WASHINGTON (AP) -- Republican vice presidential candidate Paul Ryan has been one of the harshest critics of President Barack Obama's economic stimulus plan. But months after Congress approved the nearly $800 billion package, the Wisconsin lawmaker was trying to steer money under the program to companies in his home state.
Rep. Ryan wrote letters in 2009 to Energy Secretary Steven Chu and Labor Secretary Hilda Solis seeking stimulus grant money for two Wisconsin energy conservation companies. One of them, the nonprofit Wisconsin Energy Conservation Corp., later received $20.3 million from the Energy Department to help homes and businesses improve energy efficiency, according to federal records.
In a letter to Chu in December 2009, Ryan said the stimulus money would help his state create thousands of new jobs, save energy and reduce greenhouse gas emissions. That contrasted with his public statements denigrating the stimulus program as a "wasteful spending spree." It also conflicts with his larger federal budget proposal, which would slash Energy Department programs aimed at creating green jobs.
Ryan's office says his budget plan "calls for getting Washington out of the business of picking winners and losers in the economy — and that includes our energy sector."
Ryan's actions in Congress and as chairman of the House Budget Committee have been drawing fresh scrutiny since he was named last weekend as Republican presidential candidate Mitt Romney's running mate.
A Ryan spokesman, Brendan Buck, noted the congressman's office's previous explanations that he was "providing a legitimate constituent service." The Wall Street Journal reported Ryan's efforts to secure stimulus money two years ago.
"If Congressman Ryan is asked to help a Wisconsin entity applying for existing federal grant funds, he does not believe flawed policy should get in the way of doing his job," Ryan's office said then.
Ryan also sent three letters to Chu in October 2009 seeking stimulus money for the Energy Center of Wisconsin, another nonprofit organization that promotes energy efficiency. The company later received $190,000 in stimulus money to conduct research on geothermal heating and $50,000 more to develop a training curriculum for students at Milwaukee Area Technical College.
Ryan's letters to the Energy Department were first reported by the Boston Globe.
"It's another example of how he talks out of both sides of his mouth," said Heather Taylor-Miesle, director of the NRDC Action Fund, the political arm of the environmental group Natural Resources Defense Council. "It goes to show that their energy policy always has been, and probably always will be, disingenuous."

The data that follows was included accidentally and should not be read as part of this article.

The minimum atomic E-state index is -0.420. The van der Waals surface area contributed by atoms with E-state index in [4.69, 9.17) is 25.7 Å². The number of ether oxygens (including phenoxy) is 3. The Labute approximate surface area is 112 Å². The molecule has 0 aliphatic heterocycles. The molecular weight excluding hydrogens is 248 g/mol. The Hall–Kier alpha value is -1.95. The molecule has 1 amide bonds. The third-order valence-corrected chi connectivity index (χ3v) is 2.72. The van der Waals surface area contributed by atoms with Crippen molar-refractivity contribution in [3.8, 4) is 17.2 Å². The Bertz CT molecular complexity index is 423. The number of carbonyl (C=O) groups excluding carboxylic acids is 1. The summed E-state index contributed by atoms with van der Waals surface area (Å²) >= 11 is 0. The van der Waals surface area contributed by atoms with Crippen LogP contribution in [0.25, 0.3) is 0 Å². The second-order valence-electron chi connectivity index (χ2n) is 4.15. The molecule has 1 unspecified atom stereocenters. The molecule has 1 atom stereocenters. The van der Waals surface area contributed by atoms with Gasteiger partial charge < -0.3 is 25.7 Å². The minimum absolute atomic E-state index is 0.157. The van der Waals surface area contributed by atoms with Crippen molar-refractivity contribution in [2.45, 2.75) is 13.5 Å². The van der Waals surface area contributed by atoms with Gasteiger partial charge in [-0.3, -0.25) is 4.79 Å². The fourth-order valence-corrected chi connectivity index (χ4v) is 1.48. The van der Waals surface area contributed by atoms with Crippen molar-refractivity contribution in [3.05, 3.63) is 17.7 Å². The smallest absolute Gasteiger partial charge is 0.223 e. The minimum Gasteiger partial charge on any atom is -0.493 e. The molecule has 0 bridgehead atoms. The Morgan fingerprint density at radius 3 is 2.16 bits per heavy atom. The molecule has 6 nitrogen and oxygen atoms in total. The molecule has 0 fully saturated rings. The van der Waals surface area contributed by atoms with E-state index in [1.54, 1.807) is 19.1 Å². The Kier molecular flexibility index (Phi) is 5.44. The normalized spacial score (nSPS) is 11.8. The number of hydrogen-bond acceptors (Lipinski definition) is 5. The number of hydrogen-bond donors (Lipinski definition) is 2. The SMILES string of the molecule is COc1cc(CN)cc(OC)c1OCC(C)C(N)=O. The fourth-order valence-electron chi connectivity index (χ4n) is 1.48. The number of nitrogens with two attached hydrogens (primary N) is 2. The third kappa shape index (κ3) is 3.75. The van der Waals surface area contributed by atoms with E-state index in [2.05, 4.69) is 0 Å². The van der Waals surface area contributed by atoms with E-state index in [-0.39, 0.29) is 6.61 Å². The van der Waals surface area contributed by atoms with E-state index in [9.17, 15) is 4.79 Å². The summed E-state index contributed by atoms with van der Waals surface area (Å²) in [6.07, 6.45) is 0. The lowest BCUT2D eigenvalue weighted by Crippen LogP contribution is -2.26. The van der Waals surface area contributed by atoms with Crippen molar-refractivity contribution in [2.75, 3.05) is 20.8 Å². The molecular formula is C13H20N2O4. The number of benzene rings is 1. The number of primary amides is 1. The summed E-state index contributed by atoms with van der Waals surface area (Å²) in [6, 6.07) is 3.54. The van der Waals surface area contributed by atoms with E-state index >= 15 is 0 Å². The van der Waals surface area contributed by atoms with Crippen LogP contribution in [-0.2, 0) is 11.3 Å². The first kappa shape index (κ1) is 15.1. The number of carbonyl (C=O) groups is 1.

The vice presidential contender is not alone among Republicans who criticized the stimulus plan only to seek money later. Georgia's Republican senators, Saxby Chambliss and Johnny Isakson, for example, blasted the bill as a bloated government giveaway yet asked Defense Secretary Robert Gates to steer $50 million in stimulus money to a constituent's bio-energy project.
Ryan's views are also consistent with his running mate's long-held position that the stimulus was a flawed idea that did not create private sector jobs.
"That stimulus didn't work," Romney said at an Ohio speech in June. "That stimulus didn't put more private-sector people to work."
Yet, in Ryan's letter to the Labor Department in October 2009, he backed the Energy Center of Wisconsin's grant application for stimulus money "to develop an industry-driven training and placement agenda that intends to place 1,000 workers in green jobs."
The company did not win the Labor Department grant.
Frank Greb, president of the Energy Center of Wisconsin, said the company sought help from the entire Wisconsin congressional delegation, a practice he described as routine. He said other lawmakers — Democrats and Republicans — also sent letters in support of the grants.
"I'm not surprised that any congressman would be supportive of entities within his district if he saw merits in the work and it was going to be beneficial to constituents," Greb said.
Ryan's budget proposal would cut billions in Energy Department funding for the development of clean energy and eliminate loan programs that have helped support 60,000 jobs, according to Rep. Henry Waxman, top Democrat on the House Energy and Commerce Committee.
Associated Press writer Jack Gillum contributed to this report.
Follow Sam Hananel on Twitter: http://twitter.com/SamHananelAP